“Another scenario could be a restaurant wanting a more energy efficient operation and numerous single-zone induction hobs do not suit the design and flow of the kitchen. We offer countertop dual zone hobs in either a front-back or side-by-side configuration offering multiple solutions dependant on the application,” he adds.

Steve Hobbs, director at Grande Cuisine, agrees that with so many different options now available, operators should be able to find induction equipment that has been designed for a particular purpose.

“For example, if the food offer is based around Asian-style wok cooking then invest in an induction wok unit — don’t buy a unit with a flat top as you won’t get the same result. If the unit is being used in an outdoor environment then make sure that it complies with any relevant safety legislation for use outdoors.”

The future of induction

Portable induction hob technology is quite well-established now so it is unlikely that any significant enhancements will take the market by surprise in 2021. But given the growing demand for induction, Welbilt’s Steve Hemsil predicts that an increasing number of equipment suppliers will be looking to explore new avenues for it.

This is most likely to manifest itself in the different ways that induction systems are integrated into more traditional forms of cooking equipment. “For Garland, however, this integration of induction technology into traditional units is something that we have offered for many years having developed our Griddle and Hold Line ranges, which provide caterers with a superior ‘best of both worlds’ solution,” he says.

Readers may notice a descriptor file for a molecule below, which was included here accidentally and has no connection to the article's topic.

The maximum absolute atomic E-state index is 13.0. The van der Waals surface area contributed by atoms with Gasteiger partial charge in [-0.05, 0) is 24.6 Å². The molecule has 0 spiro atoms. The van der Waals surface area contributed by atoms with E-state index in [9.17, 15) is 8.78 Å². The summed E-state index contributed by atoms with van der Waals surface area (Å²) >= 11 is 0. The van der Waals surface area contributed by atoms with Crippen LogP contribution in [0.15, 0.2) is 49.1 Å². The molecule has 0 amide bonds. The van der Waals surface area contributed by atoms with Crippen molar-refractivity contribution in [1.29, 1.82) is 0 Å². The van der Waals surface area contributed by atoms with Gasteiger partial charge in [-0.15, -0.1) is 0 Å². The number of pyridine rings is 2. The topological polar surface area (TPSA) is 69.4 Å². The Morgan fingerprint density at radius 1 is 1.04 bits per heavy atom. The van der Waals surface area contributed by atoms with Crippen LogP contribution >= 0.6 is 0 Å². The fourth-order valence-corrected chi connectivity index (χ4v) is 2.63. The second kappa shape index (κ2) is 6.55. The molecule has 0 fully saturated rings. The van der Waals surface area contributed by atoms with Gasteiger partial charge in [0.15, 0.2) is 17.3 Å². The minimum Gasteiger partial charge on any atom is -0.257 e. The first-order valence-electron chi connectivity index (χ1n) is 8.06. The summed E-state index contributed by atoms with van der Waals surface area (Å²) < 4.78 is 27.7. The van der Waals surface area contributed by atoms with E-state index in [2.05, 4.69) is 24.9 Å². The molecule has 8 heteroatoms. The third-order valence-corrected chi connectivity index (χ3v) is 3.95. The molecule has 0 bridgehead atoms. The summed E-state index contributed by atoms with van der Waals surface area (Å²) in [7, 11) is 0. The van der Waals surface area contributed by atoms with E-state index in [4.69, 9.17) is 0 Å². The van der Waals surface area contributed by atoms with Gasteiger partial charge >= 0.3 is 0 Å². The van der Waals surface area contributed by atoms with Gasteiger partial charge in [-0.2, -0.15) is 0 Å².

Alex Shannon, managing director at Sous Vide Tools, believes induction hobs will definitely become smarter thanks to technological advances and apps that enable the operator to precisely measure, monitor and regulate cooking temperatures.

“We expect to see them used far more with external probes, and for a much wider range of processes including slow cooking, sous vide, deep frying, tempering chocolate and even weighing ingredients,” he reveals.

Sherlock at Signature FSE thinks 2021 will see changes in the way that operators use portable induction hobs. “With a greater awareness on hygiene requirements, they can decide to use these products for single-covered dish buffets in dining set-ups or for conference room events. The InductWarm 200 tabletop by Gastros Switzerland allows six individual dishes thanks to its six induction coils and therefore works perfectly within the new safety rules.”

Steve Hobbs at Grande Cuisine concludes by noting that by definition, ‘portable’ really means that the unit will need to operate from a 13 amp plug.

“On that basis, the challenge for manufacturers remains three-fold: extracting the maximum power from the incoming supply; making the coils as efficient as possible; and increasing the working life of the coil. The latter can vary significantly, from 10,000 to 30,000 hours.”

Tags : Gamble Foodservice SolutionsGarlandGastrosGrande CuisineInduced EnergyInductioninduction hobsSignature FSESous Vide ToolsWelbilt
Andrew Seymour

The author Andrew Seymour